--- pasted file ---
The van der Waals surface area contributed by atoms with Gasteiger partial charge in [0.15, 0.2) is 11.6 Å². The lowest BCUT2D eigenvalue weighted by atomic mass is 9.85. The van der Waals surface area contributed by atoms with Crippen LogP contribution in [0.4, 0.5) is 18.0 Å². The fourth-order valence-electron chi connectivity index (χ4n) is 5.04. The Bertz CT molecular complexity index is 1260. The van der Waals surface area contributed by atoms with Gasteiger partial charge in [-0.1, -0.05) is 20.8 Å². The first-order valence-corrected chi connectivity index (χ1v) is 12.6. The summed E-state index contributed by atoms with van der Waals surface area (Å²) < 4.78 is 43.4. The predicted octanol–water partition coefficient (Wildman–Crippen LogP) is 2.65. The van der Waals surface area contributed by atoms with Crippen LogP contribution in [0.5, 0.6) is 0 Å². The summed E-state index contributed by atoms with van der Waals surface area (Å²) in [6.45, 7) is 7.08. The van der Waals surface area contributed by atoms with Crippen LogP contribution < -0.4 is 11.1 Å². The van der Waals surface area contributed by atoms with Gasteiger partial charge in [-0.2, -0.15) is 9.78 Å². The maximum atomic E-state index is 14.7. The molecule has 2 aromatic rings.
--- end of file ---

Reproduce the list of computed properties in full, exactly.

The van der Waals surface area contributed by atoms with Gasteiger partial charge in [0.15, 0.2) is 11.6 Å². The lowest BCUT2D eigenvalue weighted by atomic mass is 9.85. The van der Waals surface area contributed by atoms with Crippen LogP contribution in [0.4, 0.5) is 18.0 Å². The fourth-order valence-electron chi connectivity index (χ4n) is 5.04. The Bertz CT molecular complexity index is 1260. The van der Waals surface area contributed by atoms with Gasteiger partial charge in [-0.1, -0.05) is 20.8 Å². The first-order valence-corrected chi connectivity index (χ1v) is 12.6. The summed E-state index contributed by atoms with van der Waals surface area (Å²) < 4.78 is 43.4. The predicted octanol–water partition coefficient (Wildman–Crippen LogP) is 2.65. The van der Waals surface area contributed by atoms with Crippen LogP contribution in [0.5, 0.6) is 0 Å². The summed E-state index contributed by atoms with van der Waals surface area (Å²) in [6.45, 7) is 7.08. The van der Waals surface area contributed by atoms with Crippen LogP contribution < -0.4 is 11.1 Å². The van der Waals surface area contributed by atoms with Gasteiger partial charge in [-0.2, -0.15) is 9.78 Å². The maximum atomic E-state index is 14.7. The molecule has 2 aromatic rings.